The short answer is you can't prevent these marks.

It's a design flaw. The screen doesn't have enough clearance, is in contact with the keyboard when closed, and gets marked.

My current laptop is a MacBook Pro 16 I bought in May, about four months ago, and noticed key marks on the screen straight away. I bought screen cleaner and a microfibre wipe, and with prompt cleaning can see marks appearing regularly.

I have a (Bellroy) sleeve to protect the laptop, and transport it in a dedicated bag that is very lightly loaded; just an A5 notepad, water bottle, and small zip case for cables.

The good news is that this is a known issue at Apple. I opened a support request yesterday, during which the rep acknowledged Apple recognizes this problem, and was offered service.

My previous laptop was a MacBook Pro 13, which I kept for five years due to waiting out the the butterfly switch fiasco.

The 13 inch laptop had the same issue, and over time the key marks became permanent, as sweat, debris, oils, etc on my hands would have degraded the screen coating over time.

My 16 inch has the extended warranty, and I am going to just use as normal keeping the screen and keys as clean as possible. I'll take it in for service & get a new screen just before the warranty expires. Hopefully I can avoid any permanent marks in the interim.

You can leave feedback for Apple here https://www.apple.com/feedback/ but be aware you don't get a response.


The Mac Book screen usually doesn't get marks, but if you put pressure on the mac, it will get marks. Since I go to school,I have layers of books along with my laptop, so it get marks. In order to get rid of it, just get a cloth and put Little water as possible. Then let it dry naturally, and it should be fine unless you got some water on the screen.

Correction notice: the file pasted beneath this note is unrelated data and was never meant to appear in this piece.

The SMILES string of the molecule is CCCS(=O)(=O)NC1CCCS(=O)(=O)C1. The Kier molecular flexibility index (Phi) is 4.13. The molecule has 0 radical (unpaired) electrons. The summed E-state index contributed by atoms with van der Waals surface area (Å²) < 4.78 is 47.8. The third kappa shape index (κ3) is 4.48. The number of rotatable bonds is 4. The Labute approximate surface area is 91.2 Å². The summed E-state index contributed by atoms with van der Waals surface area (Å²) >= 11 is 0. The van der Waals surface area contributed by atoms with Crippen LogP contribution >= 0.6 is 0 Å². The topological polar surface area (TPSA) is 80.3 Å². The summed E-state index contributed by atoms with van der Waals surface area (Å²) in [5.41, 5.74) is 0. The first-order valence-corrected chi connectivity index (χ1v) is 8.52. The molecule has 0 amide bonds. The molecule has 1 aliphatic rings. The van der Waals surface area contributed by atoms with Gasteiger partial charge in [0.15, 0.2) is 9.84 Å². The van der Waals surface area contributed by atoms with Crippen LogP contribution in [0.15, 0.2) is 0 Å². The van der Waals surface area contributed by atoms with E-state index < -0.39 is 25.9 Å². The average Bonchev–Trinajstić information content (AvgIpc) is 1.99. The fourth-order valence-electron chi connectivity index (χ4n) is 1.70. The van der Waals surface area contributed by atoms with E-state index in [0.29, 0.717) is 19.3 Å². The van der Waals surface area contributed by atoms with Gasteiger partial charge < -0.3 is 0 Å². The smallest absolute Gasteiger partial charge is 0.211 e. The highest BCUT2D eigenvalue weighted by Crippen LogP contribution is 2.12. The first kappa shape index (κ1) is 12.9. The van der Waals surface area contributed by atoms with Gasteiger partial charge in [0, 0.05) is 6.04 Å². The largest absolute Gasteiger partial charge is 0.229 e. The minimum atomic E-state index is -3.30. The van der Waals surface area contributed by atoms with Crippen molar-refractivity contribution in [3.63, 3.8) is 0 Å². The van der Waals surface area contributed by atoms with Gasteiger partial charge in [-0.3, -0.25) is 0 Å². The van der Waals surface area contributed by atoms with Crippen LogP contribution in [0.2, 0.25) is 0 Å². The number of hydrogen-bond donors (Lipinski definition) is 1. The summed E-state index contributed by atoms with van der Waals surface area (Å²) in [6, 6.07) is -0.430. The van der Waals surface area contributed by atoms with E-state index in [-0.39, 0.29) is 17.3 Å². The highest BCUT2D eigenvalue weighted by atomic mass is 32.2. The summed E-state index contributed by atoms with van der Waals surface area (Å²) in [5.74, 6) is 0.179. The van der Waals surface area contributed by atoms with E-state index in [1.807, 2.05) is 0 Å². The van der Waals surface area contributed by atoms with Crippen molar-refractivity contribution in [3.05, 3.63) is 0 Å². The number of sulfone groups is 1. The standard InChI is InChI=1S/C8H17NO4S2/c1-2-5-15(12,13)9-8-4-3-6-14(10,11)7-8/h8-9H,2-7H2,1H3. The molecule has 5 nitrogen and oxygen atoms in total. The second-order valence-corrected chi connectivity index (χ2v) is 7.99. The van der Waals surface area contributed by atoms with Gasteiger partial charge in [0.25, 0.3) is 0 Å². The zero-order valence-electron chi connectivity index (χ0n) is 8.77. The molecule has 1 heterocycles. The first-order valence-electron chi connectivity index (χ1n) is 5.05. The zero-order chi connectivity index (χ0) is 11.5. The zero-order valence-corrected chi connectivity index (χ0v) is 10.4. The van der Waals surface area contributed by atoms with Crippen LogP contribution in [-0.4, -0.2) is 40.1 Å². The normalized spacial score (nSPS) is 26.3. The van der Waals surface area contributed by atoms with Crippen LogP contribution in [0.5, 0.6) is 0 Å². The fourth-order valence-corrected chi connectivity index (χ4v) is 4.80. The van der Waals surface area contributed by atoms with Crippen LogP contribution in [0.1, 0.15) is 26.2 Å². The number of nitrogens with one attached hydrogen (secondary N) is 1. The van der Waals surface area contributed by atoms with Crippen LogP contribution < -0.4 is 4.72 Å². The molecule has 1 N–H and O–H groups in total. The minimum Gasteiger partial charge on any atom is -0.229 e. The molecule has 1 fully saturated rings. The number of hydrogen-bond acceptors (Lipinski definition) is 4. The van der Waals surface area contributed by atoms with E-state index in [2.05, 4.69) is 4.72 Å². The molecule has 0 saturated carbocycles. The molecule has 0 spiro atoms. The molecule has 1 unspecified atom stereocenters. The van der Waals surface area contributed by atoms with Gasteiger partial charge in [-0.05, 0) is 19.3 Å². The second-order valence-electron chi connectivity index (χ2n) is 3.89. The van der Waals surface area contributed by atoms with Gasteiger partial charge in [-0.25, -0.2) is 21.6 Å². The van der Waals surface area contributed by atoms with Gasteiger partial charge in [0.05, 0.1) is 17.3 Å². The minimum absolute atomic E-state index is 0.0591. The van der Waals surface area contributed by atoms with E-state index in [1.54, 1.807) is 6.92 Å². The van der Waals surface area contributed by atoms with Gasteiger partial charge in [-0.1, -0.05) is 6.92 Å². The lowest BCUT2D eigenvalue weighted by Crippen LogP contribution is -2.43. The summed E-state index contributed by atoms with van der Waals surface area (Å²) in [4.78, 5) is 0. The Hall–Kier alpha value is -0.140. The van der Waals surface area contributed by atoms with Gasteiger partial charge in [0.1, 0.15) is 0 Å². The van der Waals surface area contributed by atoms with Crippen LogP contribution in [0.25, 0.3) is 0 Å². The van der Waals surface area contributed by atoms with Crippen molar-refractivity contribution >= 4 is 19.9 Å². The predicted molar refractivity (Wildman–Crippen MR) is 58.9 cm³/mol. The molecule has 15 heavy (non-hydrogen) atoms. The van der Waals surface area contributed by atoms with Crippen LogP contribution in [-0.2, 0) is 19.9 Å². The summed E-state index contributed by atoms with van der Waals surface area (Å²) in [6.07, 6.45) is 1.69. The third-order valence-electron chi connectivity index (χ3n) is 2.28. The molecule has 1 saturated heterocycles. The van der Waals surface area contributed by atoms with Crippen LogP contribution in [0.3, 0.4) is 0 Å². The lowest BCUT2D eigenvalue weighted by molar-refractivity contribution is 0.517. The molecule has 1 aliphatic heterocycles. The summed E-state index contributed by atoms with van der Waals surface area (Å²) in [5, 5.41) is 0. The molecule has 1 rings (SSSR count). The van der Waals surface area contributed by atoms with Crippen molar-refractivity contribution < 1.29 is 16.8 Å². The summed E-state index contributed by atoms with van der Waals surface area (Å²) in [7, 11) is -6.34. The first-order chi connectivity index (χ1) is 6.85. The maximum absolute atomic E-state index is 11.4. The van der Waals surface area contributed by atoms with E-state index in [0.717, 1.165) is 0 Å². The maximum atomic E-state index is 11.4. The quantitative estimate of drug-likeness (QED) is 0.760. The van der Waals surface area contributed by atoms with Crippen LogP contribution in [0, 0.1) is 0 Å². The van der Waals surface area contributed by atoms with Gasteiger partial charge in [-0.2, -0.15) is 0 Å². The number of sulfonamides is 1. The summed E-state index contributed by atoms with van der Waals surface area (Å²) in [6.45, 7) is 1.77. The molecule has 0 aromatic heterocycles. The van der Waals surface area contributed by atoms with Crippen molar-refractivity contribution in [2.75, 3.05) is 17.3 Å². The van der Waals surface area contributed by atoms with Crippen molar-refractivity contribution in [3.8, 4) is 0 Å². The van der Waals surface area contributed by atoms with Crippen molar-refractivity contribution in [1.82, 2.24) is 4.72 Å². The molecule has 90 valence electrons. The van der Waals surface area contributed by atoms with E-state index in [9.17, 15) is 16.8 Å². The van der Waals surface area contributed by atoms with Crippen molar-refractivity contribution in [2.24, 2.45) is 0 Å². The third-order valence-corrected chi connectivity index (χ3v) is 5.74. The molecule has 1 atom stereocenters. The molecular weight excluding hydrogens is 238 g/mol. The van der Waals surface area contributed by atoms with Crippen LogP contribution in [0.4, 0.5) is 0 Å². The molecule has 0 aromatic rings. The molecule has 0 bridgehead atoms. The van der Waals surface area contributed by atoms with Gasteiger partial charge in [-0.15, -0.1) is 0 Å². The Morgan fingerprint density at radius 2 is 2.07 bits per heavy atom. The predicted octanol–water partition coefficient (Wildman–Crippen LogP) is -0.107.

I had keyboard prints on my 16 inch and have tried Windex. But it didn't work at all. Guess what works? Glass cleaner from a Dollar store. I spent 15 mins wiping it off with Bounty kitchen towel soaked in the cleaner, and voila, it came out good as new! The glass cleaner is called "First Force, No Streak Glass Clear". I've installed a screen protector so that I don't have to go through this again.


I know this is old thread but I had to sign in to point one thing that no one here is sharing that for future references instead of going for a thin cloth or smth lol simply apply screen protector and I bet it won't ruin your panel it would only if you have a titanium key cap keyboard or smth lol

  • 1
    What is smth lol ?
    – mmmmmm
    Feb 1, 2021 at 13:41
  • 1
    I think it means something laughing out loud. The common way to protect a laptop screen.
    – RocketR
    Mar 25, 2021 at 10:58
  • I used cheap glass cleaner from Dollar store and it worked wonder. Just came out like a new one. Ya, now , i have screen protector.
    – KMC
    Nov 20, 2021 at 15:49
  • This person is right. A thin screen protector will help avoid contact between the plastic keys and the screen, but nobody talks about it. May 27, 2022 at 12:59